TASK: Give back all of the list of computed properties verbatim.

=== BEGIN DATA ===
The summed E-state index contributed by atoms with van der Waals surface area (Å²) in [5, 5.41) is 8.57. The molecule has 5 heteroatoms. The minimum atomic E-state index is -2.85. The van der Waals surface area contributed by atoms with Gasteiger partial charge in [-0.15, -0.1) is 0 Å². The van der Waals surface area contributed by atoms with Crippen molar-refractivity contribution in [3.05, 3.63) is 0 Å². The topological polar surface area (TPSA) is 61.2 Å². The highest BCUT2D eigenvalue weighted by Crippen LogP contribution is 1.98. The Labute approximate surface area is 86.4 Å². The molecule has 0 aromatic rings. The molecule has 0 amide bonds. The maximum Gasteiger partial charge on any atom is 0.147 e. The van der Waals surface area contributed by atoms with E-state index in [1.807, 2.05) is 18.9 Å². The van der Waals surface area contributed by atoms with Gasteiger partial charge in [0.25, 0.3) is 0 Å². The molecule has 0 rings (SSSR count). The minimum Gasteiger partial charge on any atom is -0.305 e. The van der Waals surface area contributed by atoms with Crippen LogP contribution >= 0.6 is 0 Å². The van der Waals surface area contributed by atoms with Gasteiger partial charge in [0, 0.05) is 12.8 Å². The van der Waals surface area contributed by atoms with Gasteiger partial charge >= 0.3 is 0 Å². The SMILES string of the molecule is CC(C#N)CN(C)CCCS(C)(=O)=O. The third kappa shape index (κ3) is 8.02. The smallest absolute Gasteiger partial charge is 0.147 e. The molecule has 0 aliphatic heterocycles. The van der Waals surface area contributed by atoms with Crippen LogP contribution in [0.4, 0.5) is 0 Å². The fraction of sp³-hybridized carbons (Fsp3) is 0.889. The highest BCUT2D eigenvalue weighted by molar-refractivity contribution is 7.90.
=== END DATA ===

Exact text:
The summed E-state index contributed by atoms with van der Waals surface area (Å²) in [5, 5.41) is 8.57. The molecule has 5 heteroatoms. The minimum atomic E-state index is -2.85. The van der Waals surface area contributed by atoms with Gasteiger partial charge in [-0.15, -0.1) is 0 Å². The van der Waals surface area contributed by atoms with Crippen molar-refractivity contribution in [3.05, 3.63) is 0 Å². The topological polar surface area (TPSA) is 61.2 Å². The highest BCUT2D eigenvalue weighted by Crippen LogP contribution is 1.98. The Labute approximate surface area is 86.4 Å². The molecule has 0 aromatic rings. The molecule has 0 amide bonds. The maximum Gasteiger partial charge on any atom is 0.147 e. The van der Waals surface area contributed by atoms with E-state index in [1.807, 2.05) is 18.9 Å². The van der Waals surface area contributed by atoms with Gasteiger partial charge in [0.25, 0.3) is 0 Å². The molecule has 0 rings (SSSR count). The minimum Gasteiger partial charge on any atom is -0.305 e. The van der Waals surface area contributed by atoms with Crippen LogP contribution >= 0.6 is 0 Å². The van der Waals surface area contributed by atoms with Gasteiger partial charge in [0, 0.05) is 12.8 Å². The van der Waals surface area contributed by atoms with Gasteiger partial charge >= 0.3 is 0 Å². The SMILES string of the molecule is CC(C#N)CN(C)CCCS(C)(=O)=O. The third kappa shape index (κ3) is 8.02. The smallest absolute Gasteiger partial charge is 0.147 e. The molecule has 0 aliphatic heterocycles. The van der Waals surface area contributed by atoms with Crippen LogP contribution in [0.4, 0.5) is 0 Å². The fraction of sp³-hybridized carbons (Fsp3) is 0.889. The highest BCUT2D eigenvalue weighted by molar-refractivity contribution is 7.90.